Lumbar puncture was performed.  Opening pressure was 44.  30 cc’s of CSF was drained and the closing pressure was 11.  The patient’s headache and visual symptoms improved .  She was started on acetazolamide and admitted to the neurology service.  MRI brain prior to lumbar puncture showed posterior scleral flattening bilaterally with protrusion of the optic nerve in the the globes bilaterally consistent with increased ICP.

This patient’s papilledema and increased ONSD correlated with a markedly increased opening pressure during lumbar puncture and suggests that ocular ultrasound may play a role in the ED management of patients with suspected pseudotumor cerebri.

Pseudotumor cerebri

Elevated intracranial pressure in the abscence of intracranial mass lesion.  Most common in young, over weight women. If the diagnosis is missed, persistently elevated intracranial pressure can lead to optic atrophy and blindness.


  • Lumbar puncture to drain CSF to a normal opening pressure.
  • Medical:  Diomox (acetazolamide), high dose steroids
  • Surgical : Optic nerve sheath fenestration, VP shunt


The ability to diagnose papilledema using bedside sonography is useful to emergency physicians, as many non-ophthalmologist clinicians do not feel confident in their ability to perform an accurate nondilated fundoscopic examination. (3)  Ultrasound provides a useful alternative means of determining the presence or absence of papilledema in a patient in whom fundoscopy cannot be adequately performed.



[1] Geeraerts T, Launey Y, Martin L, et al. Ultrasonography of the optic nerve sheath may be useful for detecting raised intracranial pressure after severe brain injury. Intensive Care Med 2007;33(10):1704-11 [electronic publication 2007 Aug 1]. PMID: 17668184


[2] Kimberly HH, Shah S, Marill K, Noble V. Correlation of optic nerve sheath diameter with direct measurement of intracranial pressure. Acad Emerg Med 2008;15(2):201-4. PMID: 18275454


[3] Wu EH, Fagan MJ, Reinert SE, Diaz JA. Self-confidence in and perceived utility of the physical examination: a comparison of medical students, residents, and faculty internists. J Gen Intern Med 2007;22 (12):1725-30 [electronic publication 2007 Oct 6].  PMID: 17922165


Jim Tsung publishes groundbreaking pneumonia POCUS study.

Tsung Lung Ultrasound for PneumoniaIt truly is the year of ultrasound — and it isn’t even 2013 yet.  Groundbreaking article on lung ultrasound by our Jim Tsung who found point of care ultrasound to be 86% sensitive and 89% specific in detecting pneumonia up to age 21.  ePub is available ahead of print in JAMA’s Archives of Pediatric and Adolescent Medicine.  Time to say goodbye to ionizing radiation!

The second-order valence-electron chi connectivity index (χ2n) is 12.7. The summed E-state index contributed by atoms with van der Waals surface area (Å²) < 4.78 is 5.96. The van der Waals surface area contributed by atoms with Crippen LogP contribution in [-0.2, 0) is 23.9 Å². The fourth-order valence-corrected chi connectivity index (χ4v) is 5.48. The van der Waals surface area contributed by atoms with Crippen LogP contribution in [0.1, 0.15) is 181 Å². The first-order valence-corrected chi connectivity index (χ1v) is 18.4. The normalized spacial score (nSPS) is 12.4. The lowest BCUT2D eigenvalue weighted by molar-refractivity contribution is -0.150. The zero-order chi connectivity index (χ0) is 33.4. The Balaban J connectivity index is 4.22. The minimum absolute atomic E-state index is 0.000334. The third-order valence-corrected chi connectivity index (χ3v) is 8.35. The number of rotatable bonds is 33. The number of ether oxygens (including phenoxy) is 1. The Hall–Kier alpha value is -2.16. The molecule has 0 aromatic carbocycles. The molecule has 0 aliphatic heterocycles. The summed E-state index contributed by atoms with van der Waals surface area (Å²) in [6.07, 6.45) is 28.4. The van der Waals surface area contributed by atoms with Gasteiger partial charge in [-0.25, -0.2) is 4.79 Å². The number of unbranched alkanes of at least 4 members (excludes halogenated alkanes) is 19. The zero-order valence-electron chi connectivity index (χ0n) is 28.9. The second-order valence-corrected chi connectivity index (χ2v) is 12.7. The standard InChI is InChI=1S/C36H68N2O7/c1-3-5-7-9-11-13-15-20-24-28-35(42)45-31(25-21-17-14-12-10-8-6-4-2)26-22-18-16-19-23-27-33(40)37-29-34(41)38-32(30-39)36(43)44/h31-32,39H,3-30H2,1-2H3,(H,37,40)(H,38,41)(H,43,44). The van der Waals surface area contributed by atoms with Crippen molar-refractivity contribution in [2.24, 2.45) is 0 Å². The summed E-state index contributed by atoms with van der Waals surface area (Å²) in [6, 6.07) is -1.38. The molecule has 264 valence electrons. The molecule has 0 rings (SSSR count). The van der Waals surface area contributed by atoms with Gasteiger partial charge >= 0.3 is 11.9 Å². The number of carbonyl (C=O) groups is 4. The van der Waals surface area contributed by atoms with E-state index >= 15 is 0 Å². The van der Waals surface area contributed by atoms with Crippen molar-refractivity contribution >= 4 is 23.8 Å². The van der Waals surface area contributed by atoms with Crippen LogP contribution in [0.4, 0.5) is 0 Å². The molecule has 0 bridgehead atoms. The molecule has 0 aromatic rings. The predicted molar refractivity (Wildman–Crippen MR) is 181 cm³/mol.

Jim TsungProspective Evaluation of Point-of-Care Ultrasonography for the Diagnosis of Pneumonia in Children and Young Adults

Vaishali P. Shah, MD; Michael G. Tunik, MD; James W. Tsung, MD, MPH
Arch Pediatr Adolesc Med. 2012;():1-7. doi:10.1001/2013.jamapediatrics.107.

Core-Renal Ultrasound

This core didactic session recap is devoted to renal ultrasound. Point-of-care ultrasound uses focused clinical questions to guide management, and our didactic session use focused clinical questions to guide discussions of key literature.

Discussants Vincent Roddy and Phillip Andrus led our group through a series of questions which bring the relevance of renal sonography home.

1. Can the degree of hydronephrosis predict stone size?

In an word, yes. In a retrospective study of 177 patients with documented stones on CT scans, ultrasonographers blinded to the CT results were able to predict stone size (>5mm or <5mm) based on the degree of hydronephrosis observed (1).

Hydronephrosis was defined as mild, moderate, severe

  1. Mild: Enlargement of calices with preservation of renal papillae
  2. Moderate: Rounding of calices with obliteration of renal papillae
  3. Severe: Caliceal ballooning with cortical thinning


Increasing degree of hydro associated with increasing proportion of ureteral calculi > 5mm (p < 0.001)
Take-home points:

  • Stone size is an important predictor of stone passage and clinical outcome; < 5mm likely to pass regardless of location
  • Current guidelines recommend triage of “medical expulsion therapy” for calculi between 5 and 10 mm; > 10mm often require surgical removal
  • Ultrasound sensitivity for detection of stones greater than 5mm is poor. With severe hydro over one-third had stones over 5mm and one third of THAT group had caliculi larger than 10mm (2)


  1. Goertz JK, Lotterman S. Can the degree od hydronephrosis on US predict kidney stone size? Am J Emerg Med 2010; 28:813-6.
  2. Preminger GM, Tiselius HG, Assimos DG, et al. 2007 guideline for the mgmt of ureteral calcul. J Urol 2007; 178:2418-34.

2. Should the bladder be included in the renal scan?

Yes – rapid ED renal ultrasound including images of the bladder might exclude distal obstruction and allows clinicians to focus on other diagnoses (1).

Ultrasound of the bladder also allows for the evaluation of the presence of “ureteral jets.”  Although clinically utility is debatable, a unilaterally abnormal ureteral jet can be suggestive of high-grade obstruction on the ipsilateral body side.  Ultrasound is useful in making this determination, though it is limited in its ability to determine stone location.  It is important to note that  normal ureteral jets cannot be used to exclude a diagnosis of renal colic.  (2).


  1. Wakins S, Bowra J. Validation of EP Ultrasound in Diagnosing hydronephrosis in ureteric colic. Emergency Medicine Australasia (2007) 19, 188-195.
  2. Sheafor D, Hertzberg B, et al. Nonenchanced Helical CT and US in the Emergency Evaluation of Patients with Renal Colic.


3. Can Emergency Physicians accurately diagnosis hydroneprhosis on bedside ultrasonography?

Yes, numerous studies have documented that ultrasound can accurately predict the degree of hydronephrosis as compared to that on CT scans (1-2) and that the degree of hydronephrosis is related to stone size (3).


  1. Gaspari RJ, Horst K. Emergency Ultrasound and urinalysis in the evaluation of flank pain. Acad Emer Med 2005; 12:1180-4.
  2.  Watkins S, Bowra J, Sharma P, Holdgate A, et el. Validation of EP ultrasound in diagnosing hydronephrosis in ureteric colic. Emerg Med Australas 2007; 19:188-95.
  3. Goertz JK, Lotterman S. Can the degree od hydronephrosis on US predict kidney stone size? Am J Emerg Med 2010; 28:813-6.